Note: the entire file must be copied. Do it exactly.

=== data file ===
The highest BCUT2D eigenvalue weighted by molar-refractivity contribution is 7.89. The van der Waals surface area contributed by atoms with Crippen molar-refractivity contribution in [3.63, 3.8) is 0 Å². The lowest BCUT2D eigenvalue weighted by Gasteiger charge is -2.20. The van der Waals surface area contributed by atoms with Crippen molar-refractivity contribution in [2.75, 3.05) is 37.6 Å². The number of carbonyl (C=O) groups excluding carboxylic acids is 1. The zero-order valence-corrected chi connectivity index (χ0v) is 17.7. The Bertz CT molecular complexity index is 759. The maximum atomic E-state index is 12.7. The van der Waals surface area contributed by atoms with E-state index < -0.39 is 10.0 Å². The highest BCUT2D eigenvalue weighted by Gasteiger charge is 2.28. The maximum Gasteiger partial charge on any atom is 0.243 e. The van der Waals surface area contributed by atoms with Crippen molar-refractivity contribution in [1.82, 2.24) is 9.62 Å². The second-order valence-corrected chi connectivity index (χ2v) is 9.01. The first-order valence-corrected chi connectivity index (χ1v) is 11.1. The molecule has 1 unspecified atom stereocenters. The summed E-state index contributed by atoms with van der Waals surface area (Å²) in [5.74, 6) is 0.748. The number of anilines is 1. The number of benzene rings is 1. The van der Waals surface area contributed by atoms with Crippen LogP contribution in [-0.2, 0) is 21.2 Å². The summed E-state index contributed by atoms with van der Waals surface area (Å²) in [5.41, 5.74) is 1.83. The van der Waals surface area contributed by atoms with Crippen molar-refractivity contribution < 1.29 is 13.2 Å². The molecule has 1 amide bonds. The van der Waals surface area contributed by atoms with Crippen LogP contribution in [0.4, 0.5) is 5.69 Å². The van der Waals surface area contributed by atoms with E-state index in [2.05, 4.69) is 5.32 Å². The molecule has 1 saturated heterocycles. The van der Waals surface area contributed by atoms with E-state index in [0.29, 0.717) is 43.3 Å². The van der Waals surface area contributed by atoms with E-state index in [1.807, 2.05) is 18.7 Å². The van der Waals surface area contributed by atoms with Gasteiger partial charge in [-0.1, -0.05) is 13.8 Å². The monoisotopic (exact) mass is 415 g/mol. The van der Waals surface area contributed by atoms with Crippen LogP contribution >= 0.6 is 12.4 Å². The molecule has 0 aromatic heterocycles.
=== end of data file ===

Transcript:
The highest BCUT2D eigenvalue weighted by molar-refractivity contribution is 7.89. The van der Waals surface area contributed by atoms with Crippen molar-refractivity contribution in [3.63, 3.8) is 0 Å². The lowest BCUT2D eigenvalue weighted by Gasteiger charge is -2.20. The van der Waals surface area contributed by atoms with Crippen molar-refractivity contribution in [2.75, 3.05) is 37.6 Å². The number of carbonyl (C=O) groups excluding carboxylic acids is 1. The zero-order valence-corrected chi connectivity index (χ0v) is 17.7. The Bertz CT molecular complexity index is 759. The maximum atomic E-state index is 12.7. The van der Waals surface area contributed by atoms with E-state index < -0.39 is 10.0 Å². The highest BCUT2D eigenvalue weighted by Gasteiger charge is 2.28. The maximum Gasteiger partial charge on any atom is 0.243 e. The van der Waals surface area contributed by atoms with Crippen molar-refractivity contribution in [1.82, 2.24) is 9.62 Å². The second-order valence-corrected chi connectivity index (χ2v) is 9.01. The first-order valence-corrected chi connectivity index (χ1v) is 11.1. The molecule has 1 unspecified atom stereocenters. The summed E-state index contributed by atoms with van der Waals surface area (Å²) in [5.74, 6) is 0.748. The number of anilines is 1. The number of benzene rings is 1. The van der Waals surface area contributed by atoms with Crippen LogP contribution in [-0.2, 0) is 21.2 Å². The summed E-state index contributed by atoms with van der Waals surface area (Å²) in [5.41, 5.74) is 1.83. The van der Waals surface area contributed by atoms with Crippen molar-refractivity contribution < 1.29 is 13.2 Å². The molecule has 1 amide bonds. The van der Waals surface area contributed by atoms with Crippen LogP contribution in [0.4, 0.5) is 5.69 Å². The van der Waals surface area contributed by atoms with E-state index in [2.05, 4.69) is 5.32 Å². The molecule has 1 saturated heterocycles. The van der Waals surface area contributed by atoms with E-state index in [0.29, 0.717) is 43.3 Å². The van der Waals surface area contributed by atoms with E-state index in [1.807, 2.05) is 18.7 Å². The van der Waals surface area contributed by atoms with Gasteiger partial charge in [-0.1, -0.05) is 13.8 Å². The monoisotopic (exact) mass is 415 g/mol. The van der Waals surface area contributed by atoms with Crippen LogP contribution >= 0.6 is 12.4 Å². The molecule has 0 aromatic heterocycles.